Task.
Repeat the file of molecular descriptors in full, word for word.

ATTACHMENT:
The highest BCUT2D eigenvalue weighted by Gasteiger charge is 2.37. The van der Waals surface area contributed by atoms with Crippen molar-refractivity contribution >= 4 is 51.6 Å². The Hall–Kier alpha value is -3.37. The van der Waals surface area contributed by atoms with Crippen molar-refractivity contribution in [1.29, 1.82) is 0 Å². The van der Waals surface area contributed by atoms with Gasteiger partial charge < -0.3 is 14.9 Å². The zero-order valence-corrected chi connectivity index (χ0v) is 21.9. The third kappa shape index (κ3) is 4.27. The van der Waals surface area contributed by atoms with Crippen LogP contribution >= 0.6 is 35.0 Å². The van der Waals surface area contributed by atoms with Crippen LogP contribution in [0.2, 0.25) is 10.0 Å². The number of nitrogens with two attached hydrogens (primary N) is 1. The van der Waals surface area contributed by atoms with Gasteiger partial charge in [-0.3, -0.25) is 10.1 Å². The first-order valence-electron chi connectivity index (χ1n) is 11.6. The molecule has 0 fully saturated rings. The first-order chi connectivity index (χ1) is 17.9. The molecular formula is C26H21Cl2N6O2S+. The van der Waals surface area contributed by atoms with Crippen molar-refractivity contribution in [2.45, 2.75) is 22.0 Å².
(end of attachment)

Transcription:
The highest BCUT2D eigenvalue weighted by Gasteiger charge is 2.37. The van der Waals surface area contributed by atoms with Crippen molar-refractivity contribution >= 4 is 51.6 Å². The Hall–Kier alpha value is -3.37. The van der Waals surface area contributed by atoms with Crippen molar-refractivity contribution in [1.29, 1.82) is 0 Å². The van der Waals surface area contributed by atoms with Gasteiger partial charge < -0.3 is 14.9 Å². The zero-order valence-corrected chi connectivity index (χ0v) is 21.9. The third kappa shape index (κ3) is 4.27. The van der Waals surface area contributed by atoms with Crippen LogP contribution >= 0.6 is 35.0 Å². The van der Waals surface area contributed by atoms with Crippen LogP contribution in [0.2, 0.25) is 10.0 Å². The number of nitrogens with two attached hydrogens (primary N) is 1. The van der Waals surface area contributed by atoms with Gasteiger partial charge in [-0.3, -0.25) is 10.1 Å². The first-order valence-electron chi connectivity index (χ1n) is 11.6. The molecule has 0 fully saturated rings. The first-order chi connectivity index (χ1) is 17.9. The molecular formula is C26H21Cl2N6O2S+. The van der Waals surface area contributed by atoms with Crippen molar-refractivity contribution in [2.45, 2.75) is 22.0 Å².